From Bloomberg’s “Apple Back in Washington Spotlight Over Trump-Era Subpoenas” posted Tuesday:
Apple Inc. is facing renewed scrutiny in Washington over its compliance with secret Trump-era subpoenas for user data on more than 100 users including U.S. lawmakers, highlighting the bind tech companies find themselves in when obliged to satisfy law enforcement demands.
House Intelligence Committee Chairman Adam Schiff, whose data was among material Apple turned over to the Justice Department, said on Monday that lawmakers will delve into how giant tech companies respond to subpoenas for information on their customers. Schiff, a California Democrat, enraged former President Donald Trump with congressional investigations of his administration’s ties to Russia.
The House Judiciary Committee on Monday announced an investigation into the Justice Department’s surveillance of members of Congress, journalists and others, ostensibly sparked by an effort to run down media leaks. The Senate Judiciary Committee also said it would look into the matter…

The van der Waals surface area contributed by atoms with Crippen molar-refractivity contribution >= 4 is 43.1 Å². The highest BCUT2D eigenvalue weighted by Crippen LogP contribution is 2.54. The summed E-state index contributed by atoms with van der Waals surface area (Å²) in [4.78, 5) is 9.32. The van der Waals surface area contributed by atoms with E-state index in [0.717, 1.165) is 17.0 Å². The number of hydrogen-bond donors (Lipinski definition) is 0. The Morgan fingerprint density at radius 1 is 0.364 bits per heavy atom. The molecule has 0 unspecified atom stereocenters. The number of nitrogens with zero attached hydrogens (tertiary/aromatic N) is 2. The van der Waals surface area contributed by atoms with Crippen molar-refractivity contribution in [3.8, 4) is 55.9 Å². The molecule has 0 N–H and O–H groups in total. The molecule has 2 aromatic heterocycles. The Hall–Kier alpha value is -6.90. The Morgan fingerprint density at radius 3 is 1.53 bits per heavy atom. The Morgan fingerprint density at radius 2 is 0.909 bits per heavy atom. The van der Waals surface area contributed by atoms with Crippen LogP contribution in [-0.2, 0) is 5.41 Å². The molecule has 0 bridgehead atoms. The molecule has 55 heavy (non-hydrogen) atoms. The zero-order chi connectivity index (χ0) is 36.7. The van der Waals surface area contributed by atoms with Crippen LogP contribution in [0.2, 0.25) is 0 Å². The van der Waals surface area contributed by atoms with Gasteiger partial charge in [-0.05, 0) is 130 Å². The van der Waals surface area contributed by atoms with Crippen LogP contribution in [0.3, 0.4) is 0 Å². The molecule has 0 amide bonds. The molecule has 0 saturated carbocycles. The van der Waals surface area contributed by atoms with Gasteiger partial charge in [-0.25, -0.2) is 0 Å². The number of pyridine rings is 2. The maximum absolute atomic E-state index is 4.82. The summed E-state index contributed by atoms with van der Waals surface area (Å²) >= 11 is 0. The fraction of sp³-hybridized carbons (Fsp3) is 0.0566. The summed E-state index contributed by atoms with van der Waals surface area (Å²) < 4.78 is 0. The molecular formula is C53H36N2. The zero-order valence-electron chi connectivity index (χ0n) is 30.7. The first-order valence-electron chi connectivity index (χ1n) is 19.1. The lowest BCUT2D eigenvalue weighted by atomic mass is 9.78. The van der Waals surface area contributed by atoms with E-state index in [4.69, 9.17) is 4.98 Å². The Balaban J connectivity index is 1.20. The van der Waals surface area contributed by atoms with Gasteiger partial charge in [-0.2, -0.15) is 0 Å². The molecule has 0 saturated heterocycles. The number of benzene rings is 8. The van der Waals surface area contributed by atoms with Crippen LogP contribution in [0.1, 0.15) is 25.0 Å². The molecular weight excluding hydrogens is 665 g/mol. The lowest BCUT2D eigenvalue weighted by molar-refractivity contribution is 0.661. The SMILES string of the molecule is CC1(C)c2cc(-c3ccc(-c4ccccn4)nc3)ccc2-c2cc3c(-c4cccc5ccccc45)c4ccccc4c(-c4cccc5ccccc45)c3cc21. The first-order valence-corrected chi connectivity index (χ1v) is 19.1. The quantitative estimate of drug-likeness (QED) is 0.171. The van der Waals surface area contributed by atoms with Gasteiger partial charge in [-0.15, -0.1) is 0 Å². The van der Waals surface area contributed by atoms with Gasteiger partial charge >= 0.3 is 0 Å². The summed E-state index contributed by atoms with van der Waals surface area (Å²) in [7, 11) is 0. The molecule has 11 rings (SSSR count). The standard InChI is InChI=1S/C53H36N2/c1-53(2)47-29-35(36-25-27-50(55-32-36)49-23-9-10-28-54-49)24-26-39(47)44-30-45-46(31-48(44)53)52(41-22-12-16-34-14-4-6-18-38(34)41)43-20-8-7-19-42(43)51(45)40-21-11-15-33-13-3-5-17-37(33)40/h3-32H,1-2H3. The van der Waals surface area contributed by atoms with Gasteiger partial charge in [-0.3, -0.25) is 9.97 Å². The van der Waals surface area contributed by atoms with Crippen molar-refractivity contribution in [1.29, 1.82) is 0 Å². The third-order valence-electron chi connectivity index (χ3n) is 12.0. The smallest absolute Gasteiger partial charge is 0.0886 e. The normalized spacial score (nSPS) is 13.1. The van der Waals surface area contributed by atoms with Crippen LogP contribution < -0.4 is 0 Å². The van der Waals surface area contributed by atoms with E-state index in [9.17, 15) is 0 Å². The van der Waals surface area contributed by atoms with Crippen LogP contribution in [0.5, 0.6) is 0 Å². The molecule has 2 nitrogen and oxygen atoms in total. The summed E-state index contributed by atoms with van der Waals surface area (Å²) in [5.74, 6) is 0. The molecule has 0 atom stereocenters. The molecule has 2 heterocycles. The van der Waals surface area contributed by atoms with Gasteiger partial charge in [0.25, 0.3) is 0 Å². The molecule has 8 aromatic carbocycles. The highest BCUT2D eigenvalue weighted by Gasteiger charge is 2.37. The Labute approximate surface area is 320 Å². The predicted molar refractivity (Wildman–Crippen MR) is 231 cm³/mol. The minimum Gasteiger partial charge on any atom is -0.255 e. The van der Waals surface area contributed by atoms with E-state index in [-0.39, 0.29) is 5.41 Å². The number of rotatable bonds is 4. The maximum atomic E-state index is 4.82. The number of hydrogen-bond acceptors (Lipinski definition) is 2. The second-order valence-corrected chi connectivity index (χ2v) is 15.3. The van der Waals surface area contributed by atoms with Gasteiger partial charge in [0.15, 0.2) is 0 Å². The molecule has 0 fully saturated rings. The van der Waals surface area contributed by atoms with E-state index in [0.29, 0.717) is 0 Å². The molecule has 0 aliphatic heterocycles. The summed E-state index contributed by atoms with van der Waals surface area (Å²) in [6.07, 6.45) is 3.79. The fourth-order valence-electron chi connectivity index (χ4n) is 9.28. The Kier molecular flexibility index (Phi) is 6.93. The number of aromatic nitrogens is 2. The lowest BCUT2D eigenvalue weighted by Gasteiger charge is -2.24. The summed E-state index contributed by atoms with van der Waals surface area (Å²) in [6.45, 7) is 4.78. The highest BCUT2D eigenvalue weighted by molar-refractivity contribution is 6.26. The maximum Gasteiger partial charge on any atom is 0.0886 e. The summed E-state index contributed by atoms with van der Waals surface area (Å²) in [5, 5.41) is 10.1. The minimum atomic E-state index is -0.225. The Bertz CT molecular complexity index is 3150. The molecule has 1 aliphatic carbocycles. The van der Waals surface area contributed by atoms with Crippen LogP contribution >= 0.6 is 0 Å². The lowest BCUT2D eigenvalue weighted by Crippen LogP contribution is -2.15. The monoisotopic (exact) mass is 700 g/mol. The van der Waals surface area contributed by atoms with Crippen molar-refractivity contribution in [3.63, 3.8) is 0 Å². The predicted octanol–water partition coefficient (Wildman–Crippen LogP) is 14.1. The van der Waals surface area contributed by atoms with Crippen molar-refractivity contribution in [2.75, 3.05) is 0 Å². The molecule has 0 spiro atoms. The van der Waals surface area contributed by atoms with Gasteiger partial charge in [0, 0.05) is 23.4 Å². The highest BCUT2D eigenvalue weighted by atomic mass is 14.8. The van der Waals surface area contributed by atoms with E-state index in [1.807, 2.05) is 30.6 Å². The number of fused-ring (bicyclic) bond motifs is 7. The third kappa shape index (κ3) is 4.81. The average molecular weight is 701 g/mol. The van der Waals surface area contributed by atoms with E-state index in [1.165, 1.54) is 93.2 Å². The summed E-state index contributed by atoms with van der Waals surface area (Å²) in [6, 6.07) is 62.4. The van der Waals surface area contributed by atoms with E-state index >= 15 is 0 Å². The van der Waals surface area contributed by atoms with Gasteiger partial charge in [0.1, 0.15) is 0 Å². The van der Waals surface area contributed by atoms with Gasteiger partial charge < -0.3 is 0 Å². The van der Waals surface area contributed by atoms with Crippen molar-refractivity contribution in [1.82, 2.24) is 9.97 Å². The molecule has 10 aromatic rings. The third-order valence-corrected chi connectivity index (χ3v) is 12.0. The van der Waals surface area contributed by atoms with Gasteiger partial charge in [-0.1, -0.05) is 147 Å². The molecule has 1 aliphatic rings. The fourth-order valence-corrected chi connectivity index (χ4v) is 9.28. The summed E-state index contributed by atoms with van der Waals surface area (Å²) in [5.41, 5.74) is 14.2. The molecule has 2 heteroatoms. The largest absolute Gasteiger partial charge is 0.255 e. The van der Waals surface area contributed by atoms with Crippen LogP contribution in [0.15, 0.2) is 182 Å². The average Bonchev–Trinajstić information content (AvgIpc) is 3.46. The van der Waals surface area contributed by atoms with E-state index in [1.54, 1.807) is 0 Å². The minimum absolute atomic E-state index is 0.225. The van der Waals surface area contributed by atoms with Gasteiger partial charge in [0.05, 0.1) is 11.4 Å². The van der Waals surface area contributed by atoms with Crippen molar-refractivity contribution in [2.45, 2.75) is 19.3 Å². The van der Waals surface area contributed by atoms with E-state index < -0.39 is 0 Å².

“The explosion in digital data that is held by internet companies and other third parties has made these subpoenas much more powerful and much more intrusive on people’s privacy,” said Elizabeth Goitein of the Liberty & National Security Program at the Brennan Center for Justice. “We rely on companies that hold this data to stand up for us and protect our interests and our privacy rights in response to these kinds of demands, and it’s not always clear that they have the incentive to do that.”
My take: Now that everyone is piling on, I’m inclined to cut Apple a little more slack. None of this is a good look for Tim Cook, of course. I thought Microsoft’s Brad Stone set the right tone in Sunday’s Washington Post: “The secret gag orders must stop.”